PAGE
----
Thirty Oklahoma high school students were suspended Friday after protesting the dress code, claiming it is sexist.
Dozens of Mustang High School students held signs reading ‘Dress codes are sexist,’ ‘My body is not a distraction,’ and ‘If teens midriffs distract you, you should not be working with teens’ at the protest.
The students complained that teachers – especially male teachers – were hyperaware of female students bodies and often ignored when their male counterparts violated the same rules in the school code.
TikTok user @777Jade, a student at the school, shared a video that became viral and earned more than 400,000 likes in the platform. The clip shows students holding the signs and taping them to the school’s walls.
‘Our school had a protest against the dress code discrimination and the sexual harassments from the male teachers,’ she wrote in the video.
She also accused school officials of taking and ripping their posters after having told students they would return them.
Dozens of students at Mustang High School in Oklahoma held a protest against a dress code they deemed sexist and biased against girls
Dozens of students held signs reading ‘Dress codes are sexist,’ ‘My body is not a distraction,’ and ‘If teens midriffs distract you, you should not be working with teens’
Thirty students at Mustang High School were suspended after the protest took place on September 10
‘You know what, Paige? Shame on you. You know how many times I tried to help you. My mistake,’ a school worker can be heard saying in the video to a student in the principal’s office.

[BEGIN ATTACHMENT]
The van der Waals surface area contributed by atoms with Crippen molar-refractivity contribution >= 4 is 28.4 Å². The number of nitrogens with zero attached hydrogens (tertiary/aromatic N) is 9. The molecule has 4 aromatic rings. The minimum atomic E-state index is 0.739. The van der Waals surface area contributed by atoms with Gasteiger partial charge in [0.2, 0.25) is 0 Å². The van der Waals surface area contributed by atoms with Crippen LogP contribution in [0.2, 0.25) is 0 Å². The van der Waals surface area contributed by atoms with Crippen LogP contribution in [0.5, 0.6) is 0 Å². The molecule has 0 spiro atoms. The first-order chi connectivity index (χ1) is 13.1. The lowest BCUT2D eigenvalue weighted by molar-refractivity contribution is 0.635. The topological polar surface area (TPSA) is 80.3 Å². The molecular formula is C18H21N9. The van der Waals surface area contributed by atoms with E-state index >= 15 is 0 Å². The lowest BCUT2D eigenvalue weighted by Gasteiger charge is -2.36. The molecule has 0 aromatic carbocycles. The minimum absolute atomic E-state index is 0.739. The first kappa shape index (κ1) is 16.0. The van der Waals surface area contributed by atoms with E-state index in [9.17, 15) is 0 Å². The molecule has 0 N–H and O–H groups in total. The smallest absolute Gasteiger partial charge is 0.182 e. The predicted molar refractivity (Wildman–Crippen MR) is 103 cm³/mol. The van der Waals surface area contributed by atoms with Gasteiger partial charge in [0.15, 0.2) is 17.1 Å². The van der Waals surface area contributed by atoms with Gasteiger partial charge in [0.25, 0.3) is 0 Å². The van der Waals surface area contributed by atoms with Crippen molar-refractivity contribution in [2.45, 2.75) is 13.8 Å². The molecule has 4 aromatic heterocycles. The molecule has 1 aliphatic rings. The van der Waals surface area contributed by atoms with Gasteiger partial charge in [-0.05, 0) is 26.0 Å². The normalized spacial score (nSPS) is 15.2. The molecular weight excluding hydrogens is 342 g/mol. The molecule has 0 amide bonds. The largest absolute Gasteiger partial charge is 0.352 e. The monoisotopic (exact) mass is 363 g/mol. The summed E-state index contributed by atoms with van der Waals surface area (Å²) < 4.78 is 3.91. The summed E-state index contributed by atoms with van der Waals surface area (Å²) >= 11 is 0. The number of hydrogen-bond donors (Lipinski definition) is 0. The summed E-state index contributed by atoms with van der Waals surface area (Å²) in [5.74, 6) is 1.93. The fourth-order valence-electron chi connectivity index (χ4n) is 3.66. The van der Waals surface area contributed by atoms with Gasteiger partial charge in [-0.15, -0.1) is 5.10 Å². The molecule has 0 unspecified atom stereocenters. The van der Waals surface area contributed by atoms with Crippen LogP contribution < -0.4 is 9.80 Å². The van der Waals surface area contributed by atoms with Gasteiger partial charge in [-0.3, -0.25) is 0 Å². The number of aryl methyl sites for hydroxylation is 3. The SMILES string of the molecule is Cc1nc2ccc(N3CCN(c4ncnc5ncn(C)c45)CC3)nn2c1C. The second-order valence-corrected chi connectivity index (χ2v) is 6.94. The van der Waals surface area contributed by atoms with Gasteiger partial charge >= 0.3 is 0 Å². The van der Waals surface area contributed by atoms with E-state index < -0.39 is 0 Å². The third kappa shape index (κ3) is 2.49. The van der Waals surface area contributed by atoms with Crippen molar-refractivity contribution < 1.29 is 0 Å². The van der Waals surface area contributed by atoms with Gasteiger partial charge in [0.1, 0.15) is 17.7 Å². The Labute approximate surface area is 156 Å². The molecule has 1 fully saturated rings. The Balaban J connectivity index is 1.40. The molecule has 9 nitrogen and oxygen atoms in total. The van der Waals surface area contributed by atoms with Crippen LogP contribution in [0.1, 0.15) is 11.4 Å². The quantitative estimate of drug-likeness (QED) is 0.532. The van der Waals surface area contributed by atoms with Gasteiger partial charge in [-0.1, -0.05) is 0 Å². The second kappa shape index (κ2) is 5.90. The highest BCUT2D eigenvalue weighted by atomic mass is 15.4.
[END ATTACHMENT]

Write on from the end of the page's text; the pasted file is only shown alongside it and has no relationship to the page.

Mustang’s dress code prohibits students from showing their cleavage and midriff. Tube tops, halter tops, off the shoulder tops, spaghetti straps or backless tops are also prohibited.
The school’s handbook states that the purpose of the dress code is ‘to permit students to dress according to current fashions, and at the same time reinforce district guidelines and restrict disruptions to the learning environment.’
Kirk Wilson, director of communicators at the school, confirmed that ‘a handful of students’ had been sent home with a suspension to The Independent.
‘There was a small protest before school at Mustang High School on Friday, September 10, 2021. When class began, the protest ended and most of the students attended class as normal,’ said the statement from Wilson.
‘There were a handful of students who violated the student code of conduct after class began and those situations were addressed…we remain committed to supporting our students and providing a safe and nurturing learning environment,’ he added.
‘You know what, Paige? Shame on you. You know how many times I tried to help you. My mistake,’ a school worker can be heard saying in the video to a student in the principal’s office
@777jadeee holding her suspension after being part of the protest at Mustang. The school claims the dress code reinforces ‘district guidelines and restricts disruptions to the learning environment’
The protest at Mustang is part of a growing trend in the country, as teenagers across state lines denounce school dress codes’ ‘double standard’ and ‘bias against girls.’
In Illinois, a male student wore a crop top to his school in order to prove that it was only a problem when a girl wore one.